Today I gave a lightning talk at MountainWest RubyConf 2010 entitled “NoSequel”. The talk focused on showing off the capabilities of a new Sequel adapter I wrote for MongoDB, called sequel-mongo. MongoDB is a NoSQL document store, and sequel-mongo is the only adapter for Sequel that targets a NoSQL database.
Supporting NoSQL databases has never been a goal of Sequel, and it still isn’t. sequel-mongo is mostly a proof of concept to show how flexible Sequel is, and how Sequel is not tied to SQL. As long as the database supports the same kind of concepts that a standard SQL database supports, it’s likely that Sequel could support it, assuming someone coded an Sequel adapter for the database, which isn’t actually that much work. For example, sequel-mongo is about 200 lines of code.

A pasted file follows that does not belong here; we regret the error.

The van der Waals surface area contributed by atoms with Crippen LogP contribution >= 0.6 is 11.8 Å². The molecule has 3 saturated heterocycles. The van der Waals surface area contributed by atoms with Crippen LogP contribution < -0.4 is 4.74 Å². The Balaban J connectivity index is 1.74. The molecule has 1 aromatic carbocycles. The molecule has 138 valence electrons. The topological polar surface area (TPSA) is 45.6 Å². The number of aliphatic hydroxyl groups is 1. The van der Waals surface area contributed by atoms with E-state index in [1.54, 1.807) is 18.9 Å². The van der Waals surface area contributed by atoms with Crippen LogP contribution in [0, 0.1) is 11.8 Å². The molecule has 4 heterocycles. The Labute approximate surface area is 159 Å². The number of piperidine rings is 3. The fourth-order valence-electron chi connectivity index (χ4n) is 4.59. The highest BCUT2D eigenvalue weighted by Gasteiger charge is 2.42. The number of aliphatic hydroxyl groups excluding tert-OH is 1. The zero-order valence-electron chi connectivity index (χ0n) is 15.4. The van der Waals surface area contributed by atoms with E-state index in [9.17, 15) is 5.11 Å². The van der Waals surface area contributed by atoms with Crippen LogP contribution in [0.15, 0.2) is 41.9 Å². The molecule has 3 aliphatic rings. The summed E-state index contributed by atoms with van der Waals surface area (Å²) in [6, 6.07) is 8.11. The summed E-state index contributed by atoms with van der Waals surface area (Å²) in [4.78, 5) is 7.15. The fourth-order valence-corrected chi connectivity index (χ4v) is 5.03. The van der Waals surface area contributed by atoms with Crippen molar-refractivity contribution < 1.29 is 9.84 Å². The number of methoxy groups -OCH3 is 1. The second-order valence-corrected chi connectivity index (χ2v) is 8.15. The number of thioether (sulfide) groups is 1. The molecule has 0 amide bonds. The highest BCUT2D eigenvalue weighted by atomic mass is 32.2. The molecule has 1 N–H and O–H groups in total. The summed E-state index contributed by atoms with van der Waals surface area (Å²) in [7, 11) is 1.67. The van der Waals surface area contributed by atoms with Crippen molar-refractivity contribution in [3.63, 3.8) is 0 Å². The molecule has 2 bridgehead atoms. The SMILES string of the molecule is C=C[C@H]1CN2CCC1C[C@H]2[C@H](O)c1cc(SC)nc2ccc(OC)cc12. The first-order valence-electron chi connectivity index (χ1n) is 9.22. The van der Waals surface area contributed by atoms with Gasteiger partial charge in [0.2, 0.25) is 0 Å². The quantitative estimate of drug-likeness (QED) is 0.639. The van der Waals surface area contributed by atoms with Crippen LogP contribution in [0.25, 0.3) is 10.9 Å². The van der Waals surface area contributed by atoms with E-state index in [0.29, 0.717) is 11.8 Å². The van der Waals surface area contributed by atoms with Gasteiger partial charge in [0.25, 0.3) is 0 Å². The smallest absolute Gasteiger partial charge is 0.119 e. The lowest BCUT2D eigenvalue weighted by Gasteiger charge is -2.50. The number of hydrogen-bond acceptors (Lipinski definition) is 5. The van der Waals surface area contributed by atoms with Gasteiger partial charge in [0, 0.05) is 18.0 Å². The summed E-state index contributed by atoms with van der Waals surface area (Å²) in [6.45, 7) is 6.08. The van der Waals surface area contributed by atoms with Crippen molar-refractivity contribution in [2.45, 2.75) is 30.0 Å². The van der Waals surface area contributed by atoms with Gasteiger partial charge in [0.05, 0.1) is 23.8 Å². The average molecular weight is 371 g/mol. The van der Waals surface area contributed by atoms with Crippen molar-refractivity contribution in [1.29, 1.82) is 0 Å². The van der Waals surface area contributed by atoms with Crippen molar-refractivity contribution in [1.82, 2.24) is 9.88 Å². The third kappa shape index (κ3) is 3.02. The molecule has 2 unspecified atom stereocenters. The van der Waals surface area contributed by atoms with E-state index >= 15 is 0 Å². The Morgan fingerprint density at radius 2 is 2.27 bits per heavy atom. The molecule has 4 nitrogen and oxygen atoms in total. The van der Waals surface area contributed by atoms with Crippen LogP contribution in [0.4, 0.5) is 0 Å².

So how does sequel-mongo work? Well, it overrides the insert, update, delete, count, and fetch_rows dataset methods to call methods of the Mongo::Connection object exposed by Mongo’s ruby API. Because Sequel represents SQL concepts as objects internally, instead of as SQL strings, it’s fairly easy to introspect the dataset’s internal object tree and map the SQL concepts to Mongo’s API. For example, selecting only certain columns, ordering by columns, and using a limit or offset, all work just fine.
While sequel-mongo remains at a proof of concept stage, and I don’t currently have much interest in improving it further, it should give a good blueprint for how other NoSQL databases could be supported by Sequel.